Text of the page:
Composite volcanoes can be constructed with a few simple items: paper, scissors and glue. The basic cone shape of stratovolcanoes can be replicated by folding a piece of paper in half, cutting a crescent moon shape (leaving a hole in the center) and bringing the flat sides of the paper together to form a dome. Lastly, glue the ends to keep them in place, and the end product appears as a three-dimensional paper model that replicates the triangular shape of real composite volcanoes.
Composite volcanoes, also called stratovolcanoes, are the most common type of volcano. These volcanoes appear on landmasses and in oceans around the world. Along with cinder cones and shield volcanoes, they form the three basic types of volcanoes classified by geologists. Stratovolcanoes have different shapes than the other two classes of volcanoes; they are more triangular and have steep sides and hollow inner cores that contain lava and magma.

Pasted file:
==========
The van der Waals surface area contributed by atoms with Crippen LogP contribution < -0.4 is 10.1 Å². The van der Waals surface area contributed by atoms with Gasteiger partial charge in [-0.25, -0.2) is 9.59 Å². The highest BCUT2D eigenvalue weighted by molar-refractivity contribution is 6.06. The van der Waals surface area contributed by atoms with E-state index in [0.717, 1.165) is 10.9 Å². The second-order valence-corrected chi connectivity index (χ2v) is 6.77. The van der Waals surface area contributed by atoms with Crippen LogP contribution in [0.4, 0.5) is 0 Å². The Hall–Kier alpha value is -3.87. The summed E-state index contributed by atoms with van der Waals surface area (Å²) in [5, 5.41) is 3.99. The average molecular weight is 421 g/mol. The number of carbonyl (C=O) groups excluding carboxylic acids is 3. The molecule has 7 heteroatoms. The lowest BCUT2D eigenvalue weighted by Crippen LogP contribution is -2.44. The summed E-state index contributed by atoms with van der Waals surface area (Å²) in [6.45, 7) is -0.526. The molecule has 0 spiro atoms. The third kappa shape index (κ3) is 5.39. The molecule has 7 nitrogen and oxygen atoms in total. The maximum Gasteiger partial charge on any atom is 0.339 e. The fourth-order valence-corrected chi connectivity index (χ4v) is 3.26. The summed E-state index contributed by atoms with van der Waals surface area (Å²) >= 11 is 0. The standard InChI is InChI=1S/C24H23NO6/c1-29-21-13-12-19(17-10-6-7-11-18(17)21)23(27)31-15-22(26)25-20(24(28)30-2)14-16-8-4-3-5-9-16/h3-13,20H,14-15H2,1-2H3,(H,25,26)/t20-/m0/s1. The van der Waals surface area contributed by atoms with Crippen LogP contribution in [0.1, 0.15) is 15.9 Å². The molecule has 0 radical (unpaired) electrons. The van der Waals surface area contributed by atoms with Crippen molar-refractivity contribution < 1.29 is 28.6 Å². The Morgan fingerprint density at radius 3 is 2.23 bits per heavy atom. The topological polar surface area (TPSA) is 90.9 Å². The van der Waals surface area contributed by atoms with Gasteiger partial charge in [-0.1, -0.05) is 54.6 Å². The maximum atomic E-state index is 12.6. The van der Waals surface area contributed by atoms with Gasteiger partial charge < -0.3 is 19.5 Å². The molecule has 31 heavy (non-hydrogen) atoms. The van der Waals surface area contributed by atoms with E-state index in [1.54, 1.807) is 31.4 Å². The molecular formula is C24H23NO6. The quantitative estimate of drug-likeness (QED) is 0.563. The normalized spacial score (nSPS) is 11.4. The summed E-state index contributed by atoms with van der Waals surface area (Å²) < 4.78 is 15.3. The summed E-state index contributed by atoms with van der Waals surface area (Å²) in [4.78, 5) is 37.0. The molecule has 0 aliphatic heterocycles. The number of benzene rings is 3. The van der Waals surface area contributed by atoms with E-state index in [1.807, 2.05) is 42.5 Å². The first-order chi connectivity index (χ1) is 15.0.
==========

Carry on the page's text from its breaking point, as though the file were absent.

Composite volcano models, if constructed properly, should look like an upside-down ice cream cone, complete with a hole in the center. Volcano replicas can be left alone to show "dormant" states, or made "active" by pouring a mixture of water and baking soda into the centers, which will then "erupt" as lava.